Saturday, September 30, 2006

Sugar Lady

I'm not a very fussy person but I like to do good things once in a while. I've been a part of the UNICEF club at our Uni for a while now. Last week was the first club meeting for this semester and there was a new girl. Now we all know that males are programmed to notice and approach new girls. I'm even going to breach the guy code 273 (which states that guys shall not give away, in part or in its entirety, any section of the guy program) and give you a part of it.

ACTION :Girl walks in
IF girl too hot and/or snooty: [[stare]]
IF girl approachable: [[whaddya waitin' for? talk to her, jerk]]

See? It's all inbuilt.
The only problem is that I'm also inherently shy and don't accost girls even when they look approachable.

The president of the club welcomed her and asked for her name.
"Elizabeth" She says

Okay, flashback time.
Just before embarking on this relationship, I invented this girl who'd signed into our club, and kept talking about her. Just testing waters, you know. I'd named her Elizabeth, apparently after Liz Bennet (whom I'll marry, you just wait and see). So anyway, it was a tremendous co-incidence that an Elizabeth who doesn't call herself Beth or Eliza or Liz for that matter, walks into our club.
I take a second-helping of the salad (yeah, yeah we talk about world hunger over lunch... don't we all love ironies?). I carry my book along with me. And then I do something I've never done before. I suavely walk and sit right next to her. I act as the "host" and ask her how she finds our Uni and whether she'd like something to eat. She replies graciously. We chat for a while. She asks about the book I'm holding. It was David Plotz's "The Genius Factory". The basic premise of the book is the history of a sperm-bank that allowed only Nobel Prize winners to submit. I'm not sure whether sleazy masturbating scientists make an excellent topic for an ice breaker, but it sailed our boat quite well. Then the meeting starts.
After we're done with our lunch, we broke off in groups to spread word about our club. Basically, writing chalk messages all around the campus. Vandalism and propoganda, does it get better? Elizabeth and I walk around looking for places to chalk. She writes first with her yellow chalk and I form an outline around it with my blue one. At some point, she messed up and she swears- "Oh, sugar"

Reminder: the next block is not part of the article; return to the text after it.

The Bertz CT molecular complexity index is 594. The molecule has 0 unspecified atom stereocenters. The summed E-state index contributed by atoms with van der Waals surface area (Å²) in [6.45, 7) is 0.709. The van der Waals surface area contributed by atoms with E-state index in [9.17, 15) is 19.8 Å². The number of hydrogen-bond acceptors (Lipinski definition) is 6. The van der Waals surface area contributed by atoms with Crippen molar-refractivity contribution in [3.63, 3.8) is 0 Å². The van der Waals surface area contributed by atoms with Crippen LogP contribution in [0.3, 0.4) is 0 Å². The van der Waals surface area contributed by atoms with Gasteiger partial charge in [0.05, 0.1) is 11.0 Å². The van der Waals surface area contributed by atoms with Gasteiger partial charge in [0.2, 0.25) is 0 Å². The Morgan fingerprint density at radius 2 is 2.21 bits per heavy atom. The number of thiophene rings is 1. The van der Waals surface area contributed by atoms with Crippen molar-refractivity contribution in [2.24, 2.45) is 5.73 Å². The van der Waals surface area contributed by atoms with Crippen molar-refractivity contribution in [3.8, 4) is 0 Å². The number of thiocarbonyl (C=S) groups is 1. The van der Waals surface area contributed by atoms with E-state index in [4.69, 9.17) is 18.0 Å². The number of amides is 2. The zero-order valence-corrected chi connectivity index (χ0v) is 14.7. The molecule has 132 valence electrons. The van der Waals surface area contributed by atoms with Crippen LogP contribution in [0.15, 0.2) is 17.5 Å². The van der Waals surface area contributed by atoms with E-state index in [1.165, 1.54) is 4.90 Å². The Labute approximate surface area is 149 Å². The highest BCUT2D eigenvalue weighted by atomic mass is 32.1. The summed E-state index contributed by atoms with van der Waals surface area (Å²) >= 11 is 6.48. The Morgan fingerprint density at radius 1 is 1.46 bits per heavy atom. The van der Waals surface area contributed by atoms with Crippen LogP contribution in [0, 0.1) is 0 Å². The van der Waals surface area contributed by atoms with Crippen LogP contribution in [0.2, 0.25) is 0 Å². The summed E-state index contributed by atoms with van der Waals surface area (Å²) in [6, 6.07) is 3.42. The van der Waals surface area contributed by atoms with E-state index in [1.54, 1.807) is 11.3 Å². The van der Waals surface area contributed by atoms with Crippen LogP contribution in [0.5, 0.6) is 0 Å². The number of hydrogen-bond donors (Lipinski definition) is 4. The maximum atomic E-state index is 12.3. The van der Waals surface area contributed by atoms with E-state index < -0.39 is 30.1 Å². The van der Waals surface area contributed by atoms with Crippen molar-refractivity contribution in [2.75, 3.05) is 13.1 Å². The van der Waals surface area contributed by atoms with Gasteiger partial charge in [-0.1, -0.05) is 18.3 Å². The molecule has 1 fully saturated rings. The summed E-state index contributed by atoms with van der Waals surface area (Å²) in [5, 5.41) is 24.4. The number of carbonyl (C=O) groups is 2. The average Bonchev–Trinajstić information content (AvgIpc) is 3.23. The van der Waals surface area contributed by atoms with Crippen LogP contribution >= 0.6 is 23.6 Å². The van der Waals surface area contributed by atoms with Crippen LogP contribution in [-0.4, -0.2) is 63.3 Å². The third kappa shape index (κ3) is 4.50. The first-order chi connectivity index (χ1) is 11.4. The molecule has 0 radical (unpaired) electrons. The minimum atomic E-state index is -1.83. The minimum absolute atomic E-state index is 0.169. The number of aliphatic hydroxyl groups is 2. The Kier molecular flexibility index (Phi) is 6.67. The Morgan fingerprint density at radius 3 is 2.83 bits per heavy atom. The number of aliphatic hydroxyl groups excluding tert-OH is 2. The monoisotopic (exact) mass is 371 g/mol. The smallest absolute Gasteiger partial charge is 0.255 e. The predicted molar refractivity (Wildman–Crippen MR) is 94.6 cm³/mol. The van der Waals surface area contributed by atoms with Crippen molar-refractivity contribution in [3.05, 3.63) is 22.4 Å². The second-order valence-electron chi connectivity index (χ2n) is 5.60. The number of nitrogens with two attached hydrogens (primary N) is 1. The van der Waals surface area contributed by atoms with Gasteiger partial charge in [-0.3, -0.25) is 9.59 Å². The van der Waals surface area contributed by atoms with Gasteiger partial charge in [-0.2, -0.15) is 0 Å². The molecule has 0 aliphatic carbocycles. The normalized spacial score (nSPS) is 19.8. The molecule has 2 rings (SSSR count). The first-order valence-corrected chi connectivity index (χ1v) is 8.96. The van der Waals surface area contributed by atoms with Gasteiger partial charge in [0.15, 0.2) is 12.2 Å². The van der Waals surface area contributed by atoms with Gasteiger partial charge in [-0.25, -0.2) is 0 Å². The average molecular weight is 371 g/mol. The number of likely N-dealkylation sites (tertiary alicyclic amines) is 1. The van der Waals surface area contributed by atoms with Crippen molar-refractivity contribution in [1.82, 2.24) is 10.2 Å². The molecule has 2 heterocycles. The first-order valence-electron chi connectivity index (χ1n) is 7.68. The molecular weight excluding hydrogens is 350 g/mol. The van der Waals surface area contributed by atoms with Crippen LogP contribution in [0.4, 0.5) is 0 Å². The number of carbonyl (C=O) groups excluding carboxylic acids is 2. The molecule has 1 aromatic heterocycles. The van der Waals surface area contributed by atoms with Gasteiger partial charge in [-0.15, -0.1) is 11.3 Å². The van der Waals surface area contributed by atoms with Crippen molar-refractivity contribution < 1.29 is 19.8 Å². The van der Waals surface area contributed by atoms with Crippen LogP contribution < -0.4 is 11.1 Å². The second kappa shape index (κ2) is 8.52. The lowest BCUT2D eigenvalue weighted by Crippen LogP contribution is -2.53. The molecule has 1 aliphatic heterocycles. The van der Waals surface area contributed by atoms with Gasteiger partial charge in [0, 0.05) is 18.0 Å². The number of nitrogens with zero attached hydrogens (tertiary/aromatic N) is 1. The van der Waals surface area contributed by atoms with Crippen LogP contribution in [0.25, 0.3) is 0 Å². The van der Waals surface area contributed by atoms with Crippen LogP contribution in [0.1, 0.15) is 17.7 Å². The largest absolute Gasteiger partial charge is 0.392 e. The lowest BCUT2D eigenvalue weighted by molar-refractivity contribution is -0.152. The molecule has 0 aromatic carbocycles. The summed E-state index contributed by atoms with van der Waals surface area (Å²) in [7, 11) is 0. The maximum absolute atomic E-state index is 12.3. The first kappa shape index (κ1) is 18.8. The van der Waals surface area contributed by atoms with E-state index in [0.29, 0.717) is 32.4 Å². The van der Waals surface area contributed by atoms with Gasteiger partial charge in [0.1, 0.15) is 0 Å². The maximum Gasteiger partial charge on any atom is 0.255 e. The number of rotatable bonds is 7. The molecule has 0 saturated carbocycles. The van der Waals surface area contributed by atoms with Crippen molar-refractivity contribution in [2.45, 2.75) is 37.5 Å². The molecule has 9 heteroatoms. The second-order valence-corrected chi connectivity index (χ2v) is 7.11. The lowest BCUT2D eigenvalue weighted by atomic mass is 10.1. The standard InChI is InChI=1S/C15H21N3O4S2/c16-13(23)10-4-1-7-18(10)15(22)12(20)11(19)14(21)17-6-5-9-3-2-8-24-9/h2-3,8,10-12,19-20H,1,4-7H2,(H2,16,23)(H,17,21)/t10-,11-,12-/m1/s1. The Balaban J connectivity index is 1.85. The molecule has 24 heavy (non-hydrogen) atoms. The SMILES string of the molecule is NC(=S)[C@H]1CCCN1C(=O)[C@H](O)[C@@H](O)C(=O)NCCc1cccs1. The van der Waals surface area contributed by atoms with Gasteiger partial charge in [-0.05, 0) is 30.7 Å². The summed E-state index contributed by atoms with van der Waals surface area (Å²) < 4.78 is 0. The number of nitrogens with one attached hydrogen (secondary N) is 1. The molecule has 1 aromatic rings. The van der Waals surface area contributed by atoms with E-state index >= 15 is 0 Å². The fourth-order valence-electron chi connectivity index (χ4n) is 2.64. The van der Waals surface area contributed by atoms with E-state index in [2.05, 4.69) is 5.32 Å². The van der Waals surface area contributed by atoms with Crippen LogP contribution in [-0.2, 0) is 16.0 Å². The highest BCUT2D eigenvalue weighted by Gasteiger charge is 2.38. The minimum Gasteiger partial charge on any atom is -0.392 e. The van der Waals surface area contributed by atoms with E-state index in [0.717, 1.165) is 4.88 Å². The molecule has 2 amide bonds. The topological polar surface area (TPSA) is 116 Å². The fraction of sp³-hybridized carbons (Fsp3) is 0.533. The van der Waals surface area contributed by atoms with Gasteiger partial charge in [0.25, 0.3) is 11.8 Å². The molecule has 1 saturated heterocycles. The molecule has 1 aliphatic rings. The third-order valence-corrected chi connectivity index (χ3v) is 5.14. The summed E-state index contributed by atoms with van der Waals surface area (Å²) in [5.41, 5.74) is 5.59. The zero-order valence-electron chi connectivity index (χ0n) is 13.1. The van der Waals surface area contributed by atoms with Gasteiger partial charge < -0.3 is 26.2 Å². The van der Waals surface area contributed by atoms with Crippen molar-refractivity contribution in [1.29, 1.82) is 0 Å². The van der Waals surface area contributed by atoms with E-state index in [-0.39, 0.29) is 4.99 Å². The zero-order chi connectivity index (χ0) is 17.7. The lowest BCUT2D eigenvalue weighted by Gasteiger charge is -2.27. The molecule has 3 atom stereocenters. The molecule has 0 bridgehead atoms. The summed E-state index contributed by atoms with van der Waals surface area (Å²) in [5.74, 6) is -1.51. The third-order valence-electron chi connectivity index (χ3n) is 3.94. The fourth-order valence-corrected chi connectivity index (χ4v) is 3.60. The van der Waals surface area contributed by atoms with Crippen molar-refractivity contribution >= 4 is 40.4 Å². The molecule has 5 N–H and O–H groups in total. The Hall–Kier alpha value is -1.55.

Good Lord, do people like that actually exist?
I snooped around for this girl, and found that she's not even on Facebook (wiki). It is sort of the Myspace for college students. I cannot think of any other person who's not into Facebook. Will wonders never cease?
From now on, she'll be called the "Sugar Lady".

Tuesday, September 26, 2006

Oh my! those exclamations.

Punctuations are nice things. You don't have to say them in your mind, like words, yet they perform a very important function in language. We take a mental breather when we see a "." don't we? We tend to furrow our brows and heighten the tone of our inner voice as soon we see "?". And apostrophes and colons and semi-colons all have their very excellent functions. But the exclamation mark... the exclamation mark somehow always gives me the jittery goobles.

Firstly, exclamation marks are so frivolous. Ever received those spam mails with a string of !!!!!!!'s? I mean, whose life can be that good?
There is absolutely no wonder that they use the
exclamation marks as warnings.
Look at that thing. Despicable.

I cannot think of any symbol that is as vain as the exclamation mark. Existing solely to draw attention to itself. How is the patient inner voice supposed to react? With vanity? With passionate emotion (but what emotion?) With sycophantic attention? Or just grovelling indifference?

As you can imagine, I like the question marks. They look cool and curvy. Don't we like curvy things?

Sunday, September 24, 2006

What if we changed the question itself?

I have been thinking since this reading meme about the question- "One book you’d want on a desert island?".
That question is so, um, irrealizable. I mean, yes we've read Robinson Crusoe and we, well at least I, imagine that it would be the perfect situation for reading. You curl up on a self-made jute hammock just within the shadow-circle of the palm trees above you.You stroke your untamed mane and beard from time to time (or in case of women; bring the unshampooed hair in front of your eyes, glance at it and sigh). You flip the pages, serenely take a sip from your coconut and feel good about the whole world. But is it even feasible that they'd not have found you before you've spent enough time fretting, in this age of satellites and GPSs and RADARs and other cryptic acronyms? I doubt.